There’s really not much to say about “Hard to Die” except that its narrative is nothing but a hodge podge of plot elements mashed together for the sole purpose of featuring our buxom cast run around in lingerie. A group of gorgeous busty women working in a lingerie shop have to pull an all nighter sorting out stock for their sleazy boss. They’re also easily startled by the building janitor Orville, as played by Peter Spellos. He survived the previous confrontations from the past “Sorority House Massacre” movies and is still suspected of murdering the poor girls. Deciding to pass the time, they put on lingerie and scamper around, all the while taking showers together, bouncing and jiggling and making pretty funny jokes that reference previous scenes.
When a pizza delivery girl is called up to the building through the elevator, the mysterious killer of the movie sets her ablaze. Cut to one of the characters moaning “Where’s the girl with the food already? It’ll be char broiled when she gets here.” Yes, it’s that kind of movie. While “Hard to Die” is a loose sequel it’s also very much a horror comedy that spoofs all of the eighties film tropes, right down to the action flicks. Suffice it to say if that isn’t enough, the girls accidentally receive a package in the form of a locked box that unleashes a demonic spirit. When released, the murdering begins as someone is knocking off the buxom troop. Could it be Orville? Or could it be someone entirely unexpected?
For a movie that doesn’t require much in the way of acting ability, the cast of gorgeous women pull off their performances well, and Peter Spellos is very good as the enigmatic Orville. “Hard to Die” has a narrative that’s just absolute nonsense, but I enjoy how it seems aware of that, and uses it to deliver a hilarious and entertaining horror comedy. When the girls happen upon a gun store in their high rise, and one of the characters justifies being able to inexplicably handle a machine gun like a pro by declaring “My dad was a marine!” you just have to laugh and enjoy the ride.
It’s hard to believe almost twenty years ago, the height of superhero movies was “Batman & Robin” with studios not really clamoring to adapt any of the beloved superheroes. It took “Blade” to finally bring some tooth and maturity to the entire sub-genre. One of the more interesting precursors to “Blade” is the dreadfully boring vampire adaptation “Vampirella,” which is a tonally confused take on the pulpy pin up character mostly known for being beautiful and sexy, and not so much for her compelling story lines. “Vampirella” is never sure if it’s campy horror schlock, exploitative vampire softcore, or a stern horror epic. So director Jim Wynorski pretty much lunges for all three on the table, and comes out with this pretty gloomy and dull film.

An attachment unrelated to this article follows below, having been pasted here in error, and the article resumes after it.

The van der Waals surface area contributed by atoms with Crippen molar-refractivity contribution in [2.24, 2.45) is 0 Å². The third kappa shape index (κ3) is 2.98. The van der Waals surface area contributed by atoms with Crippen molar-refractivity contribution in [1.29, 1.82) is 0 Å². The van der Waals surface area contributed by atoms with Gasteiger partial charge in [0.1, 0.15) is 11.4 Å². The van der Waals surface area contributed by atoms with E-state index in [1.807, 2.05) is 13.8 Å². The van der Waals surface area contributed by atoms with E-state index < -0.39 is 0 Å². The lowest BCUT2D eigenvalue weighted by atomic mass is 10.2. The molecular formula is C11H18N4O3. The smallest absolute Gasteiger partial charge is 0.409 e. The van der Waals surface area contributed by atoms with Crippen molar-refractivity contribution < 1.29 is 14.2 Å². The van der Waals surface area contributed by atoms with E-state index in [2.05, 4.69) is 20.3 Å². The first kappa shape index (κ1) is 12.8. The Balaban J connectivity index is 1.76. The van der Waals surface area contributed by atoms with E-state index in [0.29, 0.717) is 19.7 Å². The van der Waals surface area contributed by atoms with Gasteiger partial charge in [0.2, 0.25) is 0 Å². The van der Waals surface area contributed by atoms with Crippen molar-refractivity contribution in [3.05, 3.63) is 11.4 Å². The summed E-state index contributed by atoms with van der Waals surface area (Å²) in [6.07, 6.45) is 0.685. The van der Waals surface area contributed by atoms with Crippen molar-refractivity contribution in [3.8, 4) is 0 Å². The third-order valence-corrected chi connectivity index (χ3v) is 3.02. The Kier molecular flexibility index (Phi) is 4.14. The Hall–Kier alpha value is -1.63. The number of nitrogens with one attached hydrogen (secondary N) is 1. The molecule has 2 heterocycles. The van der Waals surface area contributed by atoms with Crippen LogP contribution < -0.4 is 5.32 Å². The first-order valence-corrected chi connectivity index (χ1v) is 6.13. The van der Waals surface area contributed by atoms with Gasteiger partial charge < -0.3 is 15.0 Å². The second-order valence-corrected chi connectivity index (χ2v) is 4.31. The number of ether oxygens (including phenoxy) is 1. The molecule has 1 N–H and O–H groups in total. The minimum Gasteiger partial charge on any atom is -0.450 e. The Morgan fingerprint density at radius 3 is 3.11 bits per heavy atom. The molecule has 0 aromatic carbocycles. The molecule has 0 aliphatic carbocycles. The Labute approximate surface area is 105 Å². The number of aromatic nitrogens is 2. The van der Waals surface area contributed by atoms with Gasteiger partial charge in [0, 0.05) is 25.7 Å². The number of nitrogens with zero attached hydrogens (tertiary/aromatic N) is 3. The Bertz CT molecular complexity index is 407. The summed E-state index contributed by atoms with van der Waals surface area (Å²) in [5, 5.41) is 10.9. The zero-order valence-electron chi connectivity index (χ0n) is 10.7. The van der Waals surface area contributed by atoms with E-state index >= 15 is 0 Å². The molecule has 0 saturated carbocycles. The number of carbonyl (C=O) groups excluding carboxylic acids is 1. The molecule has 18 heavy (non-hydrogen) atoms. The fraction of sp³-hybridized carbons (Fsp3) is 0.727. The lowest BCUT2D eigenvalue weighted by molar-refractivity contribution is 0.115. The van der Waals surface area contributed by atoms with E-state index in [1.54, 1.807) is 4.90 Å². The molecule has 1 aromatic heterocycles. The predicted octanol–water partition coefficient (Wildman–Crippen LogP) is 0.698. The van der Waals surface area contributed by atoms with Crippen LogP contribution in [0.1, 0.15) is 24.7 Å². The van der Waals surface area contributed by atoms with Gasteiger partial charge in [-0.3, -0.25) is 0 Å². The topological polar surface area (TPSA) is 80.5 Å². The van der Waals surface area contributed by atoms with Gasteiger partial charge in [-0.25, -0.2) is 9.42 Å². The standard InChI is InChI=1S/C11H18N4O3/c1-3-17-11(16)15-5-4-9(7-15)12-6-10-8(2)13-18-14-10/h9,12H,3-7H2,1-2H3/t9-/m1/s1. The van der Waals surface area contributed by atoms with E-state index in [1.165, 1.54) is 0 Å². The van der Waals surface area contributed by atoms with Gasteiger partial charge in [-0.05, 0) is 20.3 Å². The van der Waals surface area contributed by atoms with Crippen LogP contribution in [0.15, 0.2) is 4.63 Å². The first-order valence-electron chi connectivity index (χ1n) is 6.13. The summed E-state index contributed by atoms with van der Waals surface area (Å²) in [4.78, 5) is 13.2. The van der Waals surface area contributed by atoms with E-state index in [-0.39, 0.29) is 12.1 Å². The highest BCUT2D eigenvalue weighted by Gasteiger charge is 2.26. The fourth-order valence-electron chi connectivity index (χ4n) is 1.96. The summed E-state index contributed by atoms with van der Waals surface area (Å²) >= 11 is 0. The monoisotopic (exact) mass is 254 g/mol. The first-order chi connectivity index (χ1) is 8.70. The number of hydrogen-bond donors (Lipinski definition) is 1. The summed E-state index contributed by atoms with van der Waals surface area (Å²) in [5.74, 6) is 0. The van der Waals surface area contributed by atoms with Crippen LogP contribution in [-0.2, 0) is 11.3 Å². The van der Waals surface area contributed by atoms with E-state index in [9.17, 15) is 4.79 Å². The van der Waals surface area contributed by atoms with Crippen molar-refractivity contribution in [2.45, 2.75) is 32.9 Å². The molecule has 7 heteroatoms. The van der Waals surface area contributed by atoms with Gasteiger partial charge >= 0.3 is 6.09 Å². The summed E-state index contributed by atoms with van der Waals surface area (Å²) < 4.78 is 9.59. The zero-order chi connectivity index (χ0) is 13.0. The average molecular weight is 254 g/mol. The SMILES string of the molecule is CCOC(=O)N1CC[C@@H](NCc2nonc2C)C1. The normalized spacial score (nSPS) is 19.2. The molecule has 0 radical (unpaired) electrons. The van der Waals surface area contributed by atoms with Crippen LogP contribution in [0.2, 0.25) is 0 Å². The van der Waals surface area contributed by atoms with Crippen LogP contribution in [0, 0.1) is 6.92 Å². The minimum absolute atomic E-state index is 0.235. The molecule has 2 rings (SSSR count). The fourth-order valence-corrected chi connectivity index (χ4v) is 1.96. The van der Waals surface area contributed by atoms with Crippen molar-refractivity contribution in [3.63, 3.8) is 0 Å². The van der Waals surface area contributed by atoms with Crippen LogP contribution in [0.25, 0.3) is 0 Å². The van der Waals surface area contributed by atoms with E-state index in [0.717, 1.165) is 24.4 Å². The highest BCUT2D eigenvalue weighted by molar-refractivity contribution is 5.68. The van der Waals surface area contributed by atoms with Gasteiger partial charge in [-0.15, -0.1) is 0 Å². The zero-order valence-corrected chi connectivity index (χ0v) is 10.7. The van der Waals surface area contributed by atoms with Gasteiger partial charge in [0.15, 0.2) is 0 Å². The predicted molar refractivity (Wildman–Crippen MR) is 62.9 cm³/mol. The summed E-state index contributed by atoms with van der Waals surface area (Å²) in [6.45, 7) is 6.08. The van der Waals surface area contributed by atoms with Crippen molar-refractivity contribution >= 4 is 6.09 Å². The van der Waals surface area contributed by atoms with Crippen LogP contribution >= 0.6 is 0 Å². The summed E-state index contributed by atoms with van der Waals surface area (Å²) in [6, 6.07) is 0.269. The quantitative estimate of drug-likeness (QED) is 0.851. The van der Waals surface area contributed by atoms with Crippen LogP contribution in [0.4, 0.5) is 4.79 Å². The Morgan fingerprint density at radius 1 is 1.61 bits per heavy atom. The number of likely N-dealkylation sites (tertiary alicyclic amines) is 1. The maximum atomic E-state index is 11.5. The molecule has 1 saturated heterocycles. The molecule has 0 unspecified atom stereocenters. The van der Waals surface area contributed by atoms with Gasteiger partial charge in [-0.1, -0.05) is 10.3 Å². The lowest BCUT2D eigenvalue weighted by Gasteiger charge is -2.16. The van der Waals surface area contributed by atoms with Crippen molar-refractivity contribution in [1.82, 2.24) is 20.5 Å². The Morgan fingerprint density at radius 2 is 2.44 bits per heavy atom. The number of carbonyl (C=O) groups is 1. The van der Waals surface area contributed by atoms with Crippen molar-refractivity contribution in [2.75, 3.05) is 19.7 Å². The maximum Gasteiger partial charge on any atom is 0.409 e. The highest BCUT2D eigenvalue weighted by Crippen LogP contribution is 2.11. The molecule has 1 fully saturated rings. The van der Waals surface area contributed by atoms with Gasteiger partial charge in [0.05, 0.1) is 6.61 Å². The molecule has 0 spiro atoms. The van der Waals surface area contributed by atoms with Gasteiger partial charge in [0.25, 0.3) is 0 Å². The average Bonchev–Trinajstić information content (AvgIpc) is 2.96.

Director Jim Wynorski offers up a sometimes clever, but inferior follow up to the original Robert Englund film, that doesn’t really advance the narrative so much as it treads water. Rather than explore the themes of the apocalypse, and the eventual war of good and evil dictated by the hotline, we’re once again subjected to a tale about the hotline wreaking havoc.
To be honest, I’m not even sure how to approach this film in any critical sense. The movie opens with character Angie emerging from a pool and narrating the movie. But–is she a narrator? Or a host? Is this supposed to spoof reality show, or is this an actual story? Director Jim Wynorski (as Sam Pepperman) can never really seem to care at all, so he basically just throws whatever sticks to the wall, and distracts us for seventy five minutes with soft core scenes of busty women being drilled, and busty women having sex with other busty women.